HYPERINFLATION IN ZIMBABWE
During World War II, you could buy a loaf of bread for $0.15, a new car for less than $1,000and an average house for around $5,000. In the twenty-first century, bread, cars, houses and justabout everything else cost more. what is it and what causes this??
Inflation is defined as a sustained increase in the general level of prices for goods and services. Itis measured as an annual percentage increase. As inflation rises, every dollar you own buys asmaller percentage of a good or service. The value of a dollar does not stay constant when thereis inflation. The value of a dollar is observed in terms of purchasing power, which is the real,tangible goods that money can buy. When inflation goes up, there is a decline in the purchasing power of money. According to Prof. Crowther, ³Inflation is a state in which the value of moneyis falling and prices are rising.´ According to Prof. Kemmerer, ³Inflation means too muchcurrency in comparison to the physical volume of business done´. Keynes stated that ³the rise inthe price level after the point of full employment is true Inflation.´
Types of Inflation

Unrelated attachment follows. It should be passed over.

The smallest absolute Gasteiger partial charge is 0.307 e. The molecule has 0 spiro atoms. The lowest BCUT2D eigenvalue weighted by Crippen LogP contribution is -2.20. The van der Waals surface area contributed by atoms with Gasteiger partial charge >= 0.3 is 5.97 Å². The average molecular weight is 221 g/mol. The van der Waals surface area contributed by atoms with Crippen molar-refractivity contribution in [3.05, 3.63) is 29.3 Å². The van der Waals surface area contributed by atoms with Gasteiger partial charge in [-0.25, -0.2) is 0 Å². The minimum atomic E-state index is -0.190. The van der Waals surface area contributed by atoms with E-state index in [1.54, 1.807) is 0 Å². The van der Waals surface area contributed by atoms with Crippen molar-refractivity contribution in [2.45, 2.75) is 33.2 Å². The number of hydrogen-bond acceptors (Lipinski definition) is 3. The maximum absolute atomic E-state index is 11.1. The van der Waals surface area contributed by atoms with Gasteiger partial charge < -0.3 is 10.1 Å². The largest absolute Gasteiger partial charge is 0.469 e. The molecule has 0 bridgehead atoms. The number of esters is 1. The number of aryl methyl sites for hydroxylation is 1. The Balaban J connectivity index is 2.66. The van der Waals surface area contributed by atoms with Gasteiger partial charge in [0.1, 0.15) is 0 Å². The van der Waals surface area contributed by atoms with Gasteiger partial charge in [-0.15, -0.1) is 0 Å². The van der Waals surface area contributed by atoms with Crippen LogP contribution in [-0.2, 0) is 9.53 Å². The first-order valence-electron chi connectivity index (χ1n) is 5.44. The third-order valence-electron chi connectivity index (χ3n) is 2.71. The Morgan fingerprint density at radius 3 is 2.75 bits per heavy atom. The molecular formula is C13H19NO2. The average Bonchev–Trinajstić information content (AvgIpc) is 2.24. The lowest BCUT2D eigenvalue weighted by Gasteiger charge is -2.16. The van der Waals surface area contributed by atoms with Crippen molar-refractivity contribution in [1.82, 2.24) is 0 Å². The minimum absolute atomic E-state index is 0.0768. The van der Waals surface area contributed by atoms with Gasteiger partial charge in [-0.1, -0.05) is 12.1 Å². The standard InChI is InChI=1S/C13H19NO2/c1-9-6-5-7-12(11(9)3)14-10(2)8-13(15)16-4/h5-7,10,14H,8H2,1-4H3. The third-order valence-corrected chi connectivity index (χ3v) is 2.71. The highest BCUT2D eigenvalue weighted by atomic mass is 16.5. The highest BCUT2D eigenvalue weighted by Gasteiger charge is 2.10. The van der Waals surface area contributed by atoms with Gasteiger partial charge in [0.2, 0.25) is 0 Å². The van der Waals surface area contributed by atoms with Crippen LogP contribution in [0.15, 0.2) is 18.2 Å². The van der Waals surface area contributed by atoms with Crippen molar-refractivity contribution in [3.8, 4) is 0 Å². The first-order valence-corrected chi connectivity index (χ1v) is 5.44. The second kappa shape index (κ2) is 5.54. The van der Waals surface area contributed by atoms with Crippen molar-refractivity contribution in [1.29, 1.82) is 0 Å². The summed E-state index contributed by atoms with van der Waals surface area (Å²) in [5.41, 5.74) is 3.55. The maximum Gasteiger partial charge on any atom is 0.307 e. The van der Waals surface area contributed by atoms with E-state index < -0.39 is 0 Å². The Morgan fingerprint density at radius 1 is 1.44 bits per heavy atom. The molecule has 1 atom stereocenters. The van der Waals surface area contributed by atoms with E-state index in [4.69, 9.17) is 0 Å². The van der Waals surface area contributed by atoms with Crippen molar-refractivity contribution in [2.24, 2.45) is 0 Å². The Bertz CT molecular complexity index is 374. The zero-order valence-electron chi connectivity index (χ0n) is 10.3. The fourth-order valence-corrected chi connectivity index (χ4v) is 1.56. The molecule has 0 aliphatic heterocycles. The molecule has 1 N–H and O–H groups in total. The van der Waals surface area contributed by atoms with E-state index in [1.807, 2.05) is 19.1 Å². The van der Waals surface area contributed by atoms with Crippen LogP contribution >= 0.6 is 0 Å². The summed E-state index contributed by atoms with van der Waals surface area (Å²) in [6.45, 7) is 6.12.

Inflation caused by increases in aggregate demand due to increased private andgovernment spending, etc. Demand inflation is constructive to a faster rate of economicgrowth since the excess demand and favorable market conditions will stimulateinvestment and expansion. The failing value of money, however, may encouragespending rather than saving and so reduce the funds available for investment.
Presently termed "supply shock inflation," caused by drops in aggregate supply due toincreased prices of inputs, for example. Take for instance a sudden decrease in the supplyof oil, which would increase oil prices. Producers for whom oil is a part of their costscould then pass this on to consumers in the form of increased prices.
Induced by adaptive expectations, often linked to the "price/wage spiral" because itinvolves workers trying to keep their wages up (gross wages have to increase above theCPI rate to net to CPI afterítax) with prices and then employers passing higher costs onto consumers as higher prices as part of a "vicious circle." Builtíin inflation reflectsevents in the past, and so might be seen as hangover inflation.
It occurs whenever businesses in general decide to boost their prices to increase their profit margins. This does not occur normally in recessions but when the economy is booming and sales are strong. It might be called oligopolistic inflation, because it isoligopolies that have the power to set their own prices and raise them when they decide